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GA Public Safety Graduates 98th Trooper School

November 17, 2016
Trooper Graduation

Last Friday, the nation celebrated Veterans Day by recognizing the men and women who have served our country. Appropriately so, the Georgia Department of Public Safety (DPS) held it’s 98th Trooper School Graduation with the commencement of 24 new graduates, adding to the 777 troopers currently statewide. The ceremony is a big deal for the department, the graduates and their families, as many started this process over 9 months ago.

The call and commitment to be a trooper is not just upon the individual, but also lies heavily on the spouses and children who sacrifice time away from their loved ones who are committed to public service.

What It Takes to Be a Trooper

Becoming a trooper is not a feat to scoff at nor is it a responsibility to take lightly. The employment process is stringent and lengthy — testing physical, mental and emotional capacities to the extreme.

The physical fitness assessment is done at the beginning of the application process. This helps the training staff determine whether health or physical abilities will pose a safety risk to an applicant during trooper school. The minimum physical requirements include:

  • 1.5 mile run in less than 15:34,
  • 21 push ups in less than 1 minute, and
  • 30 sit ups in less than 1 minute

Keep in mind, these are the minimum requirements that must be met to pass the physical fitness evaluation; and, these limits will be well-exceeded during trooper school.

Once applicants show they are physically capable of going to school, they must then pass a polygraph examination in congruence with a background investigation. Upon passing the background and polygraph, the applicant goes through a psychological evaluation, medical review and drug screening. The final step before starting school is the application and approval for the Peace Officers Standards and Training Council (POST) Certification.

Back to (Trooper) School

Trooper school lasts for about 33 weeks — 18 weeks spent at the Georgia Public Safety Training Center in Forsyth, 12 weeks in field training and 1 final week back at the training center to prepare for graduation. (The extra 2 weeks are variable depending on holidays, etc.) During the first 18 weeks, troopers eat, sleep and train. With no access to their phones, computers or social media, they are removed from all distractions of the outside world. Correspondence with their family is limited as well. This is an important part of the process as it allows troopers to form bonds and lean on each other just as they’ll have to do once they report for duty.

At the completion of graduation, troopers will have completed over 1,500 hours of training which includes driving tactics, defensive skills, firearms training, criminal law education and many other skills necessary to be a trooper.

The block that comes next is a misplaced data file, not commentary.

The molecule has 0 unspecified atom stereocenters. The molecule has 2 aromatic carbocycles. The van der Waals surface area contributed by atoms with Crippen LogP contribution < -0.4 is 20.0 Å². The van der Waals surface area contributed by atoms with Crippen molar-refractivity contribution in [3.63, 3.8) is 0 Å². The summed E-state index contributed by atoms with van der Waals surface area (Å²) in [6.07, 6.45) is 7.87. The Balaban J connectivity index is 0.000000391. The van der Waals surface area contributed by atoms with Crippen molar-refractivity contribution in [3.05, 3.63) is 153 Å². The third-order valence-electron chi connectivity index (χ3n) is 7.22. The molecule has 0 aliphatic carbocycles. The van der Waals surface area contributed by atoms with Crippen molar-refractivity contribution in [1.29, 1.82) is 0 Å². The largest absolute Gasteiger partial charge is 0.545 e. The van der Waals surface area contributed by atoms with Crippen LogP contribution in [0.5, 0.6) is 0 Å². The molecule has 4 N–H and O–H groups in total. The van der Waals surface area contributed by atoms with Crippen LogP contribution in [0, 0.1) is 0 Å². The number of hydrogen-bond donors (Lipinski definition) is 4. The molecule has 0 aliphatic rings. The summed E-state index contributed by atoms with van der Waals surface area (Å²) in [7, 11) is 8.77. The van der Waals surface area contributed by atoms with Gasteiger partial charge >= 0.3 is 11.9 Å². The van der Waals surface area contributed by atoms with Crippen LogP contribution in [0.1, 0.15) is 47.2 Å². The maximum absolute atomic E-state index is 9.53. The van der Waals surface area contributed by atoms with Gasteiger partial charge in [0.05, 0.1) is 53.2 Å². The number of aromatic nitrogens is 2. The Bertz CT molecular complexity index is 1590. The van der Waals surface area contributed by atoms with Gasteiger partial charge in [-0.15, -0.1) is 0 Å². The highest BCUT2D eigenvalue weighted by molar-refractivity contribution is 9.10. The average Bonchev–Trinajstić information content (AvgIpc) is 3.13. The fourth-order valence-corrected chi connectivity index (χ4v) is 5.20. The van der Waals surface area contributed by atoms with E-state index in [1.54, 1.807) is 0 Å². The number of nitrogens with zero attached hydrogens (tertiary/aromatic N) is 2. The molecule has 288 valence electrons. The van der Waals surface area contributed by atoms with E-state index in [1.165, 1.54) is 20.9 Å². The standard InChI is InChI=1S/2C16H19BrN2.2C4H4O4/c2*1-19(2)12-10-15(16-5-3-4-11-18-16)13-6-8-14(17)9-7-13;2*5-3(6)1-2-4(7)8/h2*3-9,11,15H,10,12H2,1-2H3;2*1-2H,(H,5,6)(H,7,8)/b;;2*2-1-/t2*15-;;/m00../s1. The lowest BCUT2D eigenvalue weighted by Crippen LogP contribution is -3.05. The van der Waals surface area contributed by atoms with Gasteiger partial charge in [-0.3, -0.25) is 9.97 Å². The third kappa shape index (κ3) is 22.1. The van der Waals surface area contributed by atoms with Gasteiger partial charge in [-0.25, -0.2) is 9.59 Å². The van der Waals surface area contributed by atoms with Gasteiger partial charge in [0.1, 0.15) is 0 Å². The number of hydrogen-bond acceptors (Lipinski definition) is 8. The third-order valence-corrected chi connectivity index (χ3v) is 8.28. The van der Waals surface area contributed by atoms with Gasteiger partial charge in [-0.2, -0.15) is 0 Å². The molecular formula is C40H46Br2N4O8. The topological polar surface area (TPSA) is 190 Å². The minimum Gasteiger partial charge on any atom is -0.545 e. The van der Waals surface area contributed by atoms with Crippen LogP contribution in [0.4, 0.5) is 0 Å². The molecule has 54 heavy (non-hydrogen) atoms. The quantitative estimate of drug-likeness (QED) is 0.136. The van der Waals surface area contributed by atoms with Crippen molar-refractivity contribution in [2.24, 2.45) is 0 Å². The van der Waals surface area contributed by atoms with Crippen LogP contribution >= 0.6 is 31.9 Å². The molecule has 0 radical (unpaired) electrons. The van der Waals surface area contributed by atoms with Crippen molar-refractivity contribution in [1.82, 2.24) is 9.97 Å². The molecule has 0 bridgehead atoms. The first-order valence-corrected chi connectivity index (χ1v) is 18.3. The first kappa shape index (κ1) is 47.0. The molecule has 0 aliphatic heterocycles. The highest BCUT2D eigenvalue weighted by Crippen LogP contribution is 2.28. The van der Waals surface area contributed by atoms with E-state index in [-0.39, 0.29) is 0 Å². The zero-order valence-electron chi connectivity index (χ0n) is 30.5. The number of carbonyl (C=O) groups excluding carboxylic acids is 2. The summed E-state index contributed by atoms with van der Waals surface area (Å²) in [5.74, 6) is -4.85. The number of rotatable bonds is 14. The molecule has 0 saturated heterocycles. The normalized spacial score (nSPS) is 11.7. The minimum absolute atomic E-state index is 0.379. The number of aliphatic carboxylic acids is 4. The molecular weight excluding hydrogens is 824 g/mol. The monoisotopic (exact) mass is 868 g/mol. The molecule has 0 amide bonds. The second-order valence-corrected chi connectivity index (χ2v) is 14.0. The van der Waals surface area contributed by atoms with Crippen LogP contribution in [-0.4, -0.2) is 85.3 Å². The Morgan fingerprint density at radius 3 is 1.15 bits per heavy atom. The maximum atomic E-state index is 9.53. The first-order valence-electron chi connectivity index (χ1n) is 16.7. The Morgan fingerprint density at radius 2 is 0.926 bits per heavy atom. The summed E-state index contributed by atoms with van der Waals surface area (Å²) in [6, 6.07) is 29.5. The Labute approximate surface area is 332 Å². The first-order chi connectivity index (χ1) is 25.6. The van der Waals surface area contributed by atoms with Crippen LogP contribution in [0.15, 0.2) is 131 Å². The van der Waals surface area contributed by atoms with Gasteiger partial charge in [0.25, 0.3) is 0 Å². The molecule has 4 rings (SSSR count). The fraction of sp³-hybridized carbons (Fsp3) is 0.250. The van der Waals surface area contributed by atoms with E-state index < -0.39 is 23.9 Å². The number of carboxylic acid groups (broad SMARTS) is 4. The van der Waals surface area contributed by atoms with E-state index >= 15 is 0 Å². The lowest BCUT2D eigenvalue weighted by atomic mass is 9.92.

Trooper School Graduation

Trooper School Graduation is exciting. Graduates can invite family and friends to take part in this special day. In fact, some family members are seeing their physically (and mentally) transformed trooper for the first time in many months. Their heads are shaved. Flab has turned to solid muscle. Respect overrides contempt. And each graduate walks with their head held high and proud. This is the day they have worked so hard for and the day they’ve reminded themselves of, over and over again, when they thought of quitting.

During graduation, troopers are recognized for abilities displayed in different areas throughout their time in school. Awards are given for shooting accuracy, driving and maneuvering abilities and in-class testing scores.

At the start of school, each class elects a president, vice president, secretary, sergeant-at-arms, pennant bearer and chaplain to represent their class. Prior to receiving their diplomas, the class president is given an opportunity to address the audience and his fellow classmates. Dwayne Porter, President of the 98th Trooper School, commanded his classmates to:

Stay Strong. Push Through. And Lead Well.

The day before graduation, troopers are taken to DPS headquarters in Atlanta to pick up their new patrol cars and drive them back to Forsyth. The cars can be seen lined up and on display when family and friends arrive for graduation.

After walking the stage to receive their diplomas and to address the command staff, troopers receive the final piece of their uniform — their hat. The hat is given as a semblance of the successful transition from cadet to trooper. The ceremony is concluded with troopers placing the hat on their head and a cry of their final chant: “Big Blue. Big Gray. Georgia Trooper. All the Way. Everyday. Hooray. Hooray. Hooray.”

Join the Force

Want to be a part of this elite group of public servants? DPS is always looking for men and women to join their force. They are currently accepting applications for the 101st Trooper School which will begin on May 21, 2017; but, you can find other public safety jobs as well. Prior to applying, check out the automatic employment disqualifiers that will prevent you from moving further toward employment.

The application process is long and the training is brutal, but every trooper will tell you it’s well worth the journey once you get there.

Chelsea Stephens

About the Author

Chelsea Stephens is the Marketing & Training Lead for Digital Services Georgia. A Georgia native herself, Chelsea enjoys writing on topics that citizens and visitors of Georgia can enjoy and learn from. 

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